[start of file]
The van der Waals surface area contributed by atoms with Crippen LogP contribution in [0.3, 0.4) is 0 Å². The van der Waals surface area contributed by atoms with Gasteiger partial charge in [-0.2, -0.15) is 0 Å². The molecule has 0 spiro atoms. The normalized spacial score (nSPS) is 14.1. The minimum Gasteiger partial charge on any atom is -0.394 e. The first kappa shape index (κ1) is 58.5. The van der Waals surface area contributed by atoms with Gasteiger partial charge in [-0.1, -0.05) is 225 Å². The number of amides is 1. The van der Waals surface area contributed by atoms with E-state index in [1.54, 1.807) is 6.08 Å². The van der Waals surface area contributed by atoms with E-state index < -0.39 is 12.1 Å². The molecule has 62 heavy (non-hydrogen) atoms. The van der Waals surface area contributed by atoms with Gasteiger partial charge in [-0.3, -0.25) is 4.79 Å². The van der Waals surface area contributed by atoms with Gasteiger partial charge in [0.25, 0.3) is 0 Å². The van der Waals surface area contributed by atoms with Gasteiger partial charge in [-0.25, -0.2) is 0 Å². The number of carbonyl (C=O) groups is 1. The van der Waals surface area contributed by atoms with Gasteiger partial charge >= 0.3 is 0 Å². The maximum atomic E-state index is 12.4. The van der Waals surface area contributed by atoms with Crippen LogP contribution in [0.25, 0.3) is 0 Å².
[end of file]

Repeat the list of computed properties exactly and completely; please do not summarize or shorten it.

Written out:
The van der Waals surface area contributed by atoms with Crippen LogP contribution in [0.3, 0.4) is 0 Å². The van der Waals surface area contributed by atoms with Gasteiger partial charge in [-0.2, -0.15) is 0 Å². The molecule has 0 spiro atoms. The normalized spacial score (nSPS) is 14.1. The minimum Gasteiger partial charge on any atom is -0.394 e. The first kappa shape index (κ1) is 58.5. The van der Waals surface area contributed by atoms with Gasteiger partial charge in [-0.1, -0.05) is 225 Å². The number of amides is 1. The van der Waals surface area contributed by atoms with E-state index in [1.54, 1.807) is 6.08 Å². The van der Waals surface area contributed by atoms with E-state index < -0.39 is 12.1 Å². The molecule has 62 heavy (non-hydrogen) atoms. The van der Waals surface area contributed by atoms with Gasteiger partial charge in [-0.3, -0.25) is 4.79 Å². The van der Waals surface area contributed by atoms with Gasteiger partial charge in [0.25, 0.3) is 0 Å². The van der Waals surface area contributed by atoms with Gasteiger partial charge in [-0.25, -0.2) is 0 Å². The number of carbonyl (C=O) groups is 1. The van der Waals surface area contributed by atoms with Gasteiger partial charge >= 0.3 is 0 Å². The maximum atomic E-state index is 12.4. The van der Waals surface area contributed by atoms with Crippen LogP contribution in [0.25, 0.3) is 0 Å².